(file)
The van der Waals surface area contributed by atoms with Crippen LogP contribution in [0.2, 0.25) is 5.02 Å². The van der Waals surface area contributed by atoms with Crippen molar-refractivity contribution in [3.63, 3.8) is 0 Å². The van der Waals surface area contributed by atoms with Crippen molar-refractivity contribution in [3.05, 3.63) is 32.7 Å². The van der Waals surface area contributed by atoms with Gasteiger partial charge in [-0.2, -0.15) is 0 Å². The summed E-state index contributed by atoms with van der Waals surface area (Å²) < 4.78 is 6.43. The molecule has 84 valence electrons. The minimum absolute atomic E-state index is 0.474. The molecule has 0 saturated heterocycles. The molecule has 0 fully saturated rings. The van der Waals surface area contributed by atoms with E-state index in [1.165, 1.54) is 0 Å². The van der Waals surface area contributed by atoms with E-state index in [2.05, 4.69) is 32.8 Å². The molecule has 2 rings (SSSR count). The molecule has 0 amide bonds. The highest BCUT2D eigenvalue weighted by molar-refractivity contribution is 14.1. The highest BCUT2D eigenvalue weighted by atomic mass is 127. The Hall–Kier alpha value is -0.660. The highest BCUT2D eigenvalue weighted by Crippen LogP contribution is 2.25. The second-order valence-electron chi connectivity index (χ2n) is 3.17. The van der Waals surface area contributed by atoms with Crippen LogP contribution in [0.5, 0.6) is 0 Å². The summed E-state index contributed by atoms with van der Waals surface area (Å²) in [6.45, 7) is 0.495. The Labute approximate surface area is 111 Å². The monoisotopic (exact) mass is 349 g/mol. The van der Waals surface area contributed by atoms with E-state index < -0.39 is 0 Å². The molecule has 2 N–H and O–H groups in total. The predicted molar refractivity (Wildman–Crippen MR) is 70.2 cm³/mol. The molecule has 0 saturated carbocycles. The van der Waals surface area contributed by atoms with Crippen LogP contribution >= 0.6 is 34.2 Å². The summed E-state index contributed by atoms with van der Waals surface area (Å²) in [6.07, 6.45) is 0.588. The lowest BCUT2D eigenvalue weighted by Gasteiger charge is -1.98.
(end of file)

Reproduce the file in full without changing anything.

The van der Waals surface area contributed by atoms with Crippen LogP contribution in [0.2, 0.25) is 5.02 Å². The van der Waals surface area contributed by atoms with Crippen molar-refractivity contribution in [3.63, 3.8) is 0 Å². The van der Waals surface area contributed by atoms with Crippen molar-refractivity contribution in [3.05, 3.63) is 32.7 Å². The van der Waals surface area contributed by atoms with Gasteiger partial charge in [-0.2, -0.15) is 0 Å². The summed E-state index contributed by atoms with van der Waals surface area (Å²) < 4.78 is 6.43. The molecule has 84 valence electrons. The minimum absolute atomic E-state index is 0.474. The molecule has 0 saturated heterocycles. The molecule has 0 fully saturated rings. The van der Waals surface area contributed by atoms with E-state index in [1.165, 1.54) is 0 Å². The van der Waals surface area contributed by atoms with E-state index in [2.05, 4.69) is 32.8 Å². The molecule has 2 rings (SSSR count). The molecule has 0 amide bonds. The highest BCUT2D eigenvalue weighted by molar-refractivity contribution is 14.1. The highest BCUT2D eigenvalue weighted by atomic mass is 127. The Hall–Kier alpha value is -0.660. The highest BCUT2D eigenvalue weighted by Crippen LogP contribution is 2.25. The second-order valence-electron chi connectivity index (χ2n) is 3.17. The van der Waals surface area contributed by atoms with Crippen LogP contribution in [0.5, 0.6) is 0 Å². The summed E-state index contributed by atoms with van der Waals surface area (Å²) in [6.45, 7) is 0.495. The Labute approximate surface area is 111 Å². The monoisotopic (exact) mass is 349 g/mol. The van der Waals surface area contributed by atoms with E-state index < -0.39 is 0 Å². The molecule has 2 N–H and O–H groups in total. The predicted molar refractivity (Wildman–Crippen MR) is 70.2 cm³/mol. The molecule has 0 saturated carbocycles. The van der Waals surface area contributed by atoms with Crippen LogP contribution >= 0.6 is 34.2 Å². The summed E-state index contributed by atoms with van der Waals surface area (Å²) in [6.07, 6.45) is 0.588. The lowest BCUT2D eigenvalue weighted by Gasteiger charge is -1.98.